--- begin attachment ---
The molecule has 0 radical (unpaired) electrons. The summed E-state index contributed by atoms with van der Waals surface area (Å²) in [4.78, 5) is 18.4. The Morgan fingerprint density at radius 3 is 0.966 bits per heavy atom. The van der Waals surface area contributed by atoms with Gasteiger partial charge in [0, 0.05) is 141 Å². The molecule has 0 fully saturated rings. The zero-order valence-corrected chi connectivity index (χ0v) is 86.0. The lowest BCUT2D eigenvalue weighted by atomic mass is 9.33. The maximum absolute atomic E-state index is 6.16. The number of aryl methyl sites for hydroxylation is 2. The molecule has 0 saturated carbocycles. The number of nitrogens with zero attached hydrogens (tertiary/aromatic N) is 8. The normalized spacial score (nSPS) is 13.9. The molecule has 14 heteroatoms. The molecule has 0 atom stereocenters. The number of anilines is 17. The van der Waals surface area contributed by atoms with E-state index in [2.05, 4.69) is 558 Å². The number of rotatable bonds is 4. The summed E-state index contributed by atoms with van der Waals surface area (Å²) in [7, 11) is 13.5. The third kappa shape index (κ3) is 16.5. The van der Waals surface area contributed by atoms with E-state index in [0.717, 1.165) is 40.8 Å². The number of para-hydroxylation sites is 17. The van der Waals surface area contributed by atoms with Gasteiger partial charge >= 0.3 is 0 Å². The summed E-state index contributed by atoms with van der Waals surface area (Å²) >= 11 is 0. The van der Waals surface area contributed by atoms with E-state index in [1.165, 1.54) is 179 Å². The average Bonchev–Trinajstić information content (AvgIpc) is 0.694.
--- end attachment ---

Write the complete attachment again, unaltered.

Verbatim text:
The molecule has 0 radical (unpaired) electrons. The summed E-state index contributed by atoms with van der Waals surface area (Å²) in [4.78, 5) is 18.4. The Morgan fingerprint density at radius 3 is 0.966 bits per heavy atom. The van der Waals surface area contributed by atoms with Gasteiger partial charge in [0, 0.05) is 141 Å². The molecule has 0 fully saturated rings. The zero-order valence-corrected chi connectivity index (χ0v) is 86.0. The lowest BCUT2D eigenvalue weighted by atomic mass is 9.33. The maximum absolute atomic E-state index is 6.16. The number of aryl methyl sites for hydroxylation is 2. The molecule has 0 saturated carbocycles. The number of nitrogens with zero attached hydrogens (tertiary/aromatic N) is 8. The normalized spacial score (nSPS) is 13.9. The molecule has 14 heteroatoms. The molecule has 0 atom stereocenters. The number of anilines is 17. The van der Waals surface area contributed by atoms with E-state index in [2.05, 4.69) is 558 Å². The number of rotatable bonds is 4. The summed E-state index contributed by atoms with van der Waals surface area (Å²) in [7, 11) is 13.5. The third kappa shape index (κ3) is 16.5. The van der Waals surface area contributed by atoms with E-state index in [0.717, 1.165) is 40.8 Å². The number of para-hydroxylation sites is 17. The van der Waals surface area contributed by atoms with Gasteiger partial charge >= 0.3 is 0 Å². The summed E-state index contributed by atoms with van der Waals surface area (Å²) >= 11 is 0. The van der Waals surface area contributed by atoms with E-state index in [1.165, 1.54) is 179 Å². The average Bonchev–Trinajstić information content (AvgIpc) is 0.694.